– Alex S
    Jun 11, 2016 at 2:39
  • @theUg - If this is not a more sustainable, less maintenance & longer lasting option then I don't know what is
    – Alex S
    Mar 3, 2017 at 10:33

First of all you are picking up pennies while the world is burning bills. The amount of oil from your chain is small even compared to the amount of oil that comes out of your exhaust, which in turn is small compared to the unburned hydrocarbons from the gasoline, which in turn is small compared to what everyone in their SUV's are releasing. You are already a good citizen.

But that's not what you asked.

Take a look at some of the products at bicycle shops. One product I like is a graphite powder in mineral spirit solvent & oil. The spirits evaporate, leaving the graphite with enough of a film of oil to keep the graphite from running away. There is similar product that uses Teflon. A friend who is an ardent cyclist claims that for these to work well, you have to remove ALL the oil from the chain. This usually means two washes with solvent, then a wash in acetone to remove the oil film left by the solvent. But talk to the guys in the bicycle shop.

Caveat: The forces between chain and tooth are a LOT smaller on a bicycle than on a motor bike. If this doesn't work you may need two new sprockets and a chain.

My estimate is that the graphite would work better. The key for it is keeping it attached to the chain.

For an outboard motor, the key is keeping the seals intact. Also: Many outboard motors discharge their exhaust under water. This is NOT friendly. Run your motor in a barrel of water for 20 minutes, let the water set overnight, and look at the reflection in the morning.

Almost all pollutants are tolerable sufficiently diluted. Using a tiny put-put going through a swamp that sees a dozen boats a year is unlikely to be an issue. Take close look at the shore line, however at any marina.

  • As I answered to a comment on my question, the bicycle advice may not always apply, as the modern motorcycle chains are the sealed O-ring type, thus any harsh chemicals may destroy the rubber O-rings sealing the bushings. So, it’s something to consider. Also, washing with solvents and acetone doesn’t seem pollution-free as well (hmm, I sense a question in the near future). As for outboards, I think it applies more to 2-strokes. I’m confident that my newer 4 HP Tohatsu/Mercury 4-stroke is fairly clean (as clean as carburetted exhaust can be).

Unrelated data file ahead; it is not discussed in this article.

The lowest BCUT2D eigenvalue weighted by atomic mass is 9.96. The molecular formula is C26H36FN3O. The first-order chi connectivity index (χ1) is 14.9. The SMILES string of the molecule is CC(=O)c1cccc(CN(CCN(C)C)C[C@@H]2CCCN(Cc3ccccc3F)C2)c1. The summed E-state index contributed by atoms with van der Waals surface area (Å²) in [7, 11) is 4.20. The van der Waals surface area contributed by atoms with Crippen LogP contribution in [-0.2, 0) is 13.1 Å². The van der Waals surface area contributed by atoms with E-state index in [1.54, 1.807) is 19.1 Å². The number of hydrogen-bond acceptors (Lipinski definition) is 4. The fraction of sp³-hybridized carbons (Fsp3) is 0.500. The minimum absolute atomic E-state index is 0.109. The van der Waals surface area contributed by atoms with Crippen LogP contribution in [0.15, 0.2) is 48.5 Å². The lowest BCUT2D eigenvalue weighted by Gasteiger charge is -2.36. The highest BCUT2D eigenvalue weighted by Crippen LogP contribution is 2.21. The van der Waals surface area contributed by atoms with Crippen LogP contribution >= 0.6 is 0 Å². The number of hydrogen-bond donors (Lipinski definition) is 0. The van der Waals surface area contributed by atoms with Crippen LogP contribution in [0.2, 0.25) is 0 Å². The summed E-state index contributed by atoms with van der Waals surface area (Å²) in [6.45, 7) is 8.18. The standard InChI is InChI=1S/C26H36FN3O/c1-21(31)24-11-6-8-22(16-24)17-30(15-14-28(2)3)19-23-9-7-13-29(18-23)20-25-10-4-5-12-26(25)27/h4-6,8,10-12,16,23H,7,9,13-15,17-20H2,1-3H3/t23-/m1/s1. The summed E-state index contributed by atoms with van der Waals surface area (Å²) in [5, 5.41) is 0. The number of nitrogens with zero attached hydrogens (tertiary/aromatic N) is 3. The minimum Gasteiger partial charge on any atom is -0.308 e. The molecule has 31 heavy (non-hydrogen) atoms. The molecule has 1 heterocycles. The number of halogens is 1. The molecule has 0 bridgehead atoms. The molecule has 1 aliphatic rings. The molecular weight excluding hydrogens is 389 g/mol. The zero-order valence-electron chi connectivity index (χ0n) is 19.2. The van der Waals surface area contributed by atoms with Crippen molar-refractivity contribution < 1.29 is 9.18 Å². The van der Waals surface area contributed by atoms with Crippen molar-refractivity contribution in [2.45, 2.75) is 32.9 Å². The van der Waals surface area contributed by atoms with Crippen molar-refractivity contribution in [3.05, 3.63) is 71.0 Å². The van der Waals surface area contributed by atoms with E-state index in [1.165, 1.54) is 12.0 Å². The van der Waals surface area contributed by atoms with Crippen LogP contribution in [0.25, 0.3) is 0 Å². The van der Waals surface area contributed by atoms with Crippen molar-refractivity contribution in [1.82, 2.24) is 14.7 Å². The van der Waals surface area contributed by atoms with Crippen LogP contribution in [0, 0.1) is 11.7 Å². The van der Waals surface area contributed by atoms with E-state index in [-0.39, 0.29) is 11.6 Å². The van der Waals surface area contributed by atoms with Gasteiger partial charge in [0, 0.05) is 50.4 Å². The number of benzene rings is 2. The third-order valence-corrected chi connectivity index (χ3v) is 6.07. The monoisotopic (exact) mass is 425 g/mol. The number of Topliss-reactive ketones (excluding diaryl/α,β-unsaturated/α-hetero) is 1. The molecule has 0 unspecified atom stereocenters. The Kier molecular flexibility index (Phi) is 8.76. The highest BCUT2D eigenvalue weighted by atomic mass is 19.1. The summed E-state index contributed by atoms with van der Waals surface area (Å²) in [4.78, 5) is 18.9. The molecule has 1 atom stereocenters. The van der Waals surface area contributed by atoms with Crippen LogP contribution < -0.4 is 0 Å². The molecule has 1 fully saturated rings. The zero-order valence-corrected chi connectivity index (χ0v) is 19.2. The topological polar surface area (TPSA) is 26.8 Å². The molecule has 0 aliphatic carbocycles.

– theUg
    Apr 25, 2013 at 6:08
  • @theUg - Check the updated answer below on usage in an infinite gear bicycle
    – Alex S
    Mar 3, 2017 at 10:35

What you essentially want can be achieved in two ways:

  1. Biodegradable oil. The idea is that the oil you emit to the environment biodegrades so that even though you emit some oil, it won't cause as much harm. The problem of this approach is that there may be no mechanism to prevent it biodegrading in your chain. You want the degradation to happen only if emitted to the environment but you want it to stay as-is in the chain, which may not be feasible.

  2. An oil that penetrates to the innards of the chain and subsequently will stay in the chain. If the oil will stay in the chain, you won't emit it much.

I would pick approach (2). The requirements of this approach may be somewhat contradictory. In particular, you want the chain oil to penetrate to the innards of the chain which requires it to be thin, and then subsequently stay in the chain which requires it to be thick. A chain oil that is thick and thin at the same time. Sounds impossible, right?

Well, it is possible. There are liquids that are both thick and thin. The interesting property is thixotropy. If you agitate a thixotropic liquid, the movement makes it thin. If you then leave it settle, it gradually becomes thick.

These thixotropic chain oils are usually found in a spray can. The act of shaking the can and subsequently spraying the oil makes it thin, so when you apply it, it quickly penetrates to the innards of the chain. Then when left inside the chain, it becomes thick, helping it stay there.

How to test if a spray can oil is thixotropic: shake the can, spray it to a glass container, test by tilting the glass container how thin the liquid is. Then leave it settle for a day. Check again if it has become thicker.

I don't know about motorcycles but in bicycles the rules of thumb of oiling the chain are:

  1. Oil the chain only when it needs the oil. Prior to oiling the chain, wipe the dirt away from the chain. Unnecessary oiling will cause accelerated chain wear. By reducing the number of times you oil the chain, you reduce the amount of chain oil emitted to the environment.

  2. Put as minimal amount of oil to the chain as you can. This also helps reduce the amount of chain oil emitted to the environment.

  3. After oiled, remove the surface oil with a rag so that only oil inside the chain stays on the chain. This also helps reduce the amount of chain oil emitted to the environment.


In 2003, Ford Motor Company unleashedd the Conceptual model car, the Model U, instead of petro, it used refined Sunflower seed oil for lubrication. enter image description here